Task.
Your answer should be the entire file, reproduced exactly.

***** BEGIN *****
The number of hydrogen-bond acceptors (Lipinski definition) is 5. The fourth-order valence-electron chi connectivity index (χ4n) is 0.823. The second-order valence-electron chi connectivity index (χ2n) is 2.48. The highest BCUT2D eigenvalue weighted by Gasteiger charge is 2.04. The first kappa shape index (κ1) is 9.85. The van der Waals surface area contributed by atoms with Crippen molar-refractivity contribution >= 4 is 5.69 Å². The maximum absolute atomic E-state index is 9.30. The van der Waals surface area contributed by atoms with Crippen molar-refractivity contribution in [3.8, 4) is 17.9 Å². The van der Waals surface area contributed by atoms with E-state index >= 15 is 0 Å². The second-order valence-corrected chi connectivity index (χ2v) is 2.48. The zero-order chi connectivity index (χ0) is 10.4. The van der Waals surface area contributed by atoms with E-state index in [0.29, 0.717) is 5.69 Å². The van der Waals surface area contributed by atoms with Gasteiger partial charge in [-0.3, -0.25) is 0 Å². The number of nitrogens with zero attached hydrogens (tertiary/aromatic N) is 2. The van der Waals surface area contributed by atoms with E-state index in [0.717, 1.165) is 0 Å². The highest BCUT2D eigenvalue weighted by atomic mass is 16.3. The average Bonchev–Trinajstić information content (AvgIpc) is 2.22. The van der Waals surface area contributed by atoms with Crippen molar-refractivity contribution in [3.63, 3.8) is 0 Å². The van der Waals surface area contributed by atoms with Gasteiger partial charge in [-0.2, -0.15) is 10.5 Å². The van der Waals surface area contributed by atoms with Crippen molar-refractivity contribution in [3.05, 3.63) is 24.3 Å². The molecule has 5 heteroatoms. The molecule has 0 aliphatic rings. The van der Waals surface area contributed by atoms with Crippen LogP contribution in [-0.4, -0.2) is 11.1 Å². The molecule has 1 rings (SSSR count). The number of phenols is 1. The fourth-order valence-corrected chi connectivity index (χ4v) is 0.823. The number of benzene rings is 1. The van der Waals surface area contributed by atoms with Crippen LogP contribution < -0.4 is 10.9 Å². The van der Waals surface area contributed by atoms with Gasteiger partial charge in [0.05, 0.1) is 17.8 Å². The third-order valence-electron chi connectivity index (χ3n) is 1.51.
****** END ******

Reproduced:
The number of hydrogen-bond acceptors (Lipinski definition) is 5. The fourth-order valence-electron chi connectivity index (χ4n) is 0.823. The second-order valence-electron chi connectivity index (χ2n) is 2.48. The highest BCUT2D eigenvalue weighted by Gasteiger charge is 2.04. The first kappa shape index (κ1) is 9.85. The van der Waals surface area contributed by atoms with Crippen molar-refractivity contribution >= 4 is 5.69 Å². The maximum absolute atomic E-state index is 9.30. The van der Waals surface area contributed by atoms with Crippen molar-refractivity contribution in [3.8, 4) is 17.9 Å². The van der Waals surface area contributed by atoms with E-state index >= 15 is 0 Å². The second-order valence-corrected chi connectivity index (χ2v) is 2.48. The zero-order chi connectivity index (χ0) is 10.4. The van der Waals surface area contributed by atoms with E-state index in [0.29, 0.717) is 5.69 Å². The van der Waals surface area contributed by atoms with Gasteiger partial charge in [-0.3, -0.25) is 0 Å². The number of nitrogens with zero attached hydrogens (tertiary/aromatic N) is 2. The van der Waals surface area contributed by atoms with E-state index in [0.717, 1.165) is 0 Å². The highest BCUT2D eigenvalue weighted by atomic mass is 16.3. The average Bonchev–Trinajstić information content (AvgIpc) is 2.22. The van der Waals surface area contributed by atoms with Crippen molar-refractivity contribution in [3.63, 3.8) is 0 Å². The van der Waals surface area contributed by atoms with Gasteiger partial charge in [-0.2, -0.15) is 10.5 Å². The van der Waals surface area contributed by atoms with Crippen molar-refractivity contribution in [3.05, 3.63) is 24.3 Å². The molecule has 5 heteroatoms. The molecule has 0 aliphatic rings. The van der Waals surface area contributed by atoms with Crippen LogP contribution in [-0.4, -0.2) is 11.1 Å². The molecule has 1 rings (SSSR count). The number of phenols is 1. The fourth-order valence-corrected chi connectivity index (χ4v) is 0.823. The number of benzene rings is 1. The van der Waals surface area contributed by atoms with Crippen LogP contribution < -0.4 is 10.9 Å². The van der Waals surface area contributed by atoms with Gasteiger partial charge in [0.05, 0.1) is 17.8 Å². The third-order valence-electron chi connectivity index (χ3n) is 1.51.